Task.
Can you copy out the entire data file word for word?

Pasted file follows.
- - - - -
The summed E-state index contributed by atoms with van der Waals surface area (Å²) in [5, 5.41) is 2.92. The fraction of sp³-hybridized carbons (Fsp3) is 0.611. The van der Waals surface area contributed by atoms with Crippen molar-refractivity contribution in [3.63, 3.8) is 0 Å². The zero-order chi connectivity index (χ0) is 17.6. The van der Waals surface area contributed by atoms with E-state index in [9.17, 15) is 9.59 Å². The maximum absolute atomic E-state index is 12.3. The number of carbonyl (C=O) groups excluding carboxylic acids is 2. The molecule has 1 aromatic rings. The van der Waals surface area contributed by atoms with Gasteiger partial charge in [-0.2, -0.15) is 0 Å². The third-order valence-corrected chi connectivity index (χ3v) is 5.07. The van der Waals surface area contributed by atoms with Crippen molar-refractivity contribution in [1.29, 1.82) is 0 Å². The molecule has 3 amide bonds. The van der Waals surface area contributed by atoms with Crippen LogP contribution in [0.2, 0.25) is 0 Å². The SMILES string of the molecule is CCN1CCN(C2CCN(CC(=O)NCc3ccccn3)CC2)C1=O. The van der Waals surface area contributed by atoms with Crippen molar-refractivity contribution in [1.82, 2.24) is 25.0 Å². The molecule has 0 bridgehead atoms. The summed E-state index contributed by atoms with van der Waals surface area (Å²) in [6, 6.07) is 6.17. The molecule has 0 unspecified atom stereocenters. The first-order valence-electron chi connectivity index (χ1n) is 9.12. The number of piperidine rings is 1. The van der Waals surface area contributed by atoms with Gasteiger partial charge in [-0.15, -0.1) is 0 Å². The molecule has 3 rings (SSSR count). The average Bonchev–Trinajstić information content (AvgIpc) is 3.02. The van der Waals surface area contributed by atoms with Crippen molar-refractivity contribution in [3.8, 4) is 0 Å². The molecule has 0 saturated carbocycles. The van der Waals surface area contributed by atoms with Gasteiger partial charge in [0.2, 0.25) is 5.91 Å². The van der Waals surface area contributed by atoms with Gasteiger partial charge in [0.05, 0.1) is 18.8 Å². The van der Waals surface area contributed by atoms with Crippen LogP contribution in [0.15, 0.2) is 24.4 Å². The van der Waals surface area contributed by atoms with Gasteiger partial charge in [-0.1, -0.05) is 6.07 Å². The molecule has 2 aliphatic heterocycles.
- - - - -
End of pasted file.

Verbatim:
The summed E-state index contributed by atoms with van der Waals surface area (Å²) in [5, 5.41) is 2.92. The fraction of sp³-hybridized carbons (Fsp3) is 0.611. The van der Waals surface area contributed by atoms with Crippen molar-refractivity contribution in [3.63, 3.8) is 0 Å². The zero-order chi connectivity index (χ0) is 17.6. The van der Waals surface area contributed by atoms with E-state index in [9.17, 15) is 9.59 Å². The maximum absolute atomic E-state index is 12.3. The number of carbonyl (C=O) groups excluding carboxylic acids is 2. The molecule has 1 aromatic rings. The van der Waals surface area contributed by atoms with Gasteiger partial charge in [-0.2, -0.15) is 0 Å². The third-order valence-corrected chi connectivity index (χ3v) is 5.07. The van der Waals surface area contributed by atoms with Crippen molar-refractivity contribution in [1.29, 1.82) is 0 Å². The molecule has 3 amide bonds. The van der Waals surface area contributed by atoms with Crippen LogP contribution in [0.2, 0.25) is 0 Å². The SMILES string of the molecule is CCN1CCN(C2CCN(CC(=O)NCc3ccccn3)CC2)C1=O. The van der Waals surface area contributed by atoms with Crippen molar-refractivity contribution in [1.82, 2.24) is 25.0 Å². The molecule has 0 bridgehead atoms. The summed E-state index contributed by atoms with van der Waals surface area (Å²) in [6, 6.07) is 6.17. The molecule has 0 unspecified atom stereocenters. The first-order valence-electron chi connectivity index (χ1n) is 9.12. The number of piperidine rings is 1. The van der Waals surface area contributed by atoms with Gasteiger partial charge in [-0.15, -0.1) is 0 Å². The molecule has 3 rings (SSSR count). The average Bonchev–Trinajstić information content (AvgIpc) is 3.02. The van der Waals surface area contributed by atoms with Crippen molar-refractivity contribution in [3.8, 4) is 0 Å². The molecule has 0 saturated carbocycles. The van der Waals surface area contributed by atoms with Gasteiger partial charge in [0.2, 0.25) is 5.91 Å². The van der Waals surface area contributed by atoms with Gasteiger partial charge in [0.05, 0.1) is 18.8 Å². The van der Waals surface area contributed by atoms with Crippen LogP contribution in [0.15, 0.2) is 24.4 Å². The van der Waals surface area contributed by atoms with Gasteiger partial charge in [-0.1, -0.05) is 6.07 Å². The molecule has 2 aliphatic heterocycles.